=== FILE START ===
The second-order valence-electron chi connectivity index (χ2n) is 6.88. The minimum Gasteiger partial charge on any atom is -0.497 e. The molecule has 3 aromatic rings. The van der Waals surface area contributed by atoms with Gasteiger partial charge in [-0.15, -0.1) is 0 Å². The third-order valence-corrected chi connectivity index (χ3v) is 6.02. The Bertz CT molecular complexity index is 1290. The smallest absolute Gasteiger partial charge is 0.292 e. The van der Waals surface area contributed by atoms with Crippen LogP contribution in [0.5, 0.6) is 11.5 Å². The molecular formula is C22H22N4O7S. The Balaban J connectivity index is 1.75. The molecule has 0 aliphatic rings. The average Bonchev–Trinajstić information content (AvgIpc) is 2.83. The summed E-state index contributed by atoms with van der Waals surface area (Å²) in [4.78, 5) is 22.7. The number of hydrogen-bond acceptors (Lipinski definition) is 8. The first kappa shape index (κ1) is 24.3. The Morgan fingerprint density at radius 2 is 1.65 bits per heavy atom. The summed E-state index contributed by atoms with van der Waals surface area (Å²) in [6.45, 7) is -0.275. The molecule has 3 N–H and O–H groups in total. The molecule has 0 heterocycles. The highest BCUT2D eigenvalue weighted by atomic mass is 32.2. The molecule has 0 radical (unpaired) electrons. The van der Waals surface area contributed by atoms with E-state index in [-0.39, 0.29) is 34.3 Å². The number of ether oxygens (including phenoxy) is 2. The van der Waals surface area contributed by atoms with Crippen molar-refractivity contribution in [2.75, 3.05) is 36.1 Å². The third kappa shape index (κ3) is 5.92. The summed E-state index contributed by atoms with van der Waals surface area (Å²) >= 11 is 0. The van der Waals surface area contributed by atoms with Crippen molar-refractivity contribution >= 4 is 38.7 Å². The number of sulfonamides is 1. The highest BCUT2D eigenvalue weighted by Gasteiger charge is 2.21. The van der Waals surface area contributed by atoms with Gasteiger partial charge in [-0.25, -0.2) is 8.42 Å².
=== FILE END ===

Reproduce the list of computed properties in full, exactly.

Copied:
The second-order valence-electron chi connectivity index (χ2n) is 6.88. The minimum Gasteiger partial charge on any atom is -0.497 e. The molecule has 3 aromatic rings. The van der Waals surface area contributed by atoms with Gasteiger partial charge in [-0.15, -0.1) is 0 Å². The third-order valence-corrected chi connectivity index (χ3v) is 6.02. The Bertz CT molecular complexity index is 1290. The smallest absolute Gasteiger partial charge is 0.292 e. The van der Waals surface area contributed by atoms with Crippen LogP contribution in [0.5, 0.6) is 11.5 Å². The molecular formula is C22H22N4O7S. The Balaban J connectivity index is 1.75. The molecule has 0 aliphatic rings. The average Bonchev–Trinajstić information content (AvgIpc) is 2.83. The summed E-state index contributed by atoms with van der Waals surface area (Å²) in [4.78, 5) is 22.7. The number of hydrogen-bond acceptors (Lipinski definition) is 8. The first kappa shape index (κ1) is 24.3. The Morgan fingerprint density at radius 2 is 1.65 bits per heavy atom. The summed E-state index contributed by atoms with van der Waals surface area (Å²) in [6.45, 7) is -0.275. The molecule has 3 N–H and O–H groups in total. The molecule has 0 heterocycles. The highest BCUT2D eigenvalue weighted by atomic mass is 32.2. The molecule has 0 radical (unpaired) electrons. The van der Waals surface area contributed by atoms with E-state index in [-0.39, 0.29) is 34.3 Å². The number of ether oxygens (including phenoxy) is 2. The van der Waals surface area contributed by atoms with Crippen molar-refractivity contribution in [2.75, 3.05) is 36.1 Å². The third kappa shape index (κ3) is 5.92. The summed E-state index contributed by atoms with van der Waals surface area (Å²) >= 11 is 0. The van der Waals surface area contributed by atoms with Crippen molar-refractivity contribution >= 4 is 38.7 Å². The number of sulfonamides is 1. The highest BCUT2D eigenvalue weighted by Gasteiger charge is 2.21. The van der Waals surface area contributed by atoms with Gasteiger partial charge in [-0.25, -0.2) is 8.42 Å².